Starting a business as a minority comes with its own set of hurdles, making it much different from the typical startup experience. Despite this, the ultimate goal of all business owners and founders is the same: to do business with more people to grow their company.
Why is this important to say?
The reality of being a minority founder is we struggle to scale our business for a few reasons –
- Lack of resources (connections and the knowledge of resources available to them).
- Lack of a community of like-minded people or a network of people with money and who are also well-connected.
- Self-esteem and self-confidence
As minority-owned founders join the local entrepreneurial community and start to uncover connections, minority-owned businesses receive a lot of support from organizations within the community. Unfortunately, oftentimes that support is in lip service. Cheerleaders are great, but what founders of startups and scaleups need are customers and money to grow.
Let’s just focus on female founders for a minute.
Women entrepreneurs are on the rise. In 2021, women started 49% of new businesses in the United States, up from 28% in 2019. This means that 42% of all U.S. businesses are now owned by women, generating $1.2 trillion in revenues. Unfortunately, only 2% of these businesses reach $1 million in revenue.
That means there are many more female founders that are struggling to grow and scale their companies, leaving us to wonder why so many women aren't getting as much access to resources or funding as men do.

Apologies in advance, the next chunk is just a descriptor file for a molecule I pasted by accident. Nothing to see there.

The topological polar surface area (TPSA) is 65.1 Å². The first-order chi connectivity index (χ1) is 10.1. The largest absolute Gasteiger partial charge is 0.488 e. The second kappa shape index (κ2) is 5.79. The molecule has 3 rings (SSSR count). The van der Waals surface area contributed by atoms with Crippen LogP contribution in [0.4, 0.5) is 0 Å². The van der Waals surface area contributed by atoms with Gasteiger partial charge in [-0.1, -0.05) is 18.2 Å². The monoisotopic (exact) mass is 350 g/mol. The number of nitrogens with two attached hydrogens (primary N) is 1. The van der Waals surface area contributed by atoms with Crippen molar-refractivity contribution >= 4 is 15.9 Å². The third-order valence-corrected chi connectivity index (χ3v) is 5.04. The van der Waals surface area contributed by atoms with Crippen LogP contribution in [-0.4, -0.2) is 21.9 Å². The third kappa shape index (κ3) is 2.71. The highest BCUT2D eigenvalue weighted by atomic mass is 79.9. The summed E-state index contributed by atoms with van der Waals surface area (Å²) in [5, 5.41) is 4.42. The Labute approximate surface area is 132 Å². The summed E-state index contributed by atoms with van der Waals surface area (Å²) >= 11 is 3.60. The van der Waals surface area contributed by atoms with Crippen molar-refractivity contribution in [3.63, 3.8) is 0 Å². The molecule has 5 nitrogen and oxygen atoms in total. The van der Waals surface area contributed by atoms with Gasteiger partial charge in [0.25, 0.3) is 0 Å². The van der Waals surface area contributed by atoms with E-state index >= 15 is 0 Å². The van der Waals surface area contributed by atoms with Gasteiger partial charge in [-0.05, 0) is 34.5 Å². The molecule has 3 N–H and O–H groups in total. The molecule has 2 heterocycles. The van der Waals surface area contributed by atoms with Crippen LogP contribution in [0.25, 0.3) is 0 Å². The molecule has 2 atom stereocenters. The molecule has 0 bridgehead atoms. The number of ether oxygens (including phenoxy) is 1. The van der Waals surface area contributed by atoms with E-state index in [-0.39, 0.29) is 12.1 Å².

As of 2019, MarketWatch reported just 2.2 percent of all venture capital goes to businesses founded solely by women. Also, while all-male-founded companies receive funding after their first-round close to 35 percent of the time, for women, that number is less than 2 percent. Yet, startups with a female founder or co-founder perform 63% better for their VC investors.
The fact that female founders are not being funded and/or supported by their local ecosystem compared to male founders must be addressed. Otherwise, where will our next generation of female CEOs come from?
As with female founders, black entrepreneurs also experience a lack of resources and funding. Studies show 97% of minority-owned businesses run into funding and resource issues when starting a business compared to their non-minority counterparts.
Despite minority-owned businesses employing about 8.7 million people, they receive half the number of investments compared to white, male-owned founders.
What can be done to create a more inclusive and equitable economy?
It's so important that we find ways to provide information, tools, and real stories from other WBE and MBE founders. This builds a stronger support network and self-confidence for minority founders.
Because the disparities related to race, ethnicity, and gender are a reality for WBE/MBE founders, we need to ask our local and state economic development bodies what they are doing to eliminate active and passive discrimination toward these businesses. By doing so, it will only elevate and create better, more economically stable communities.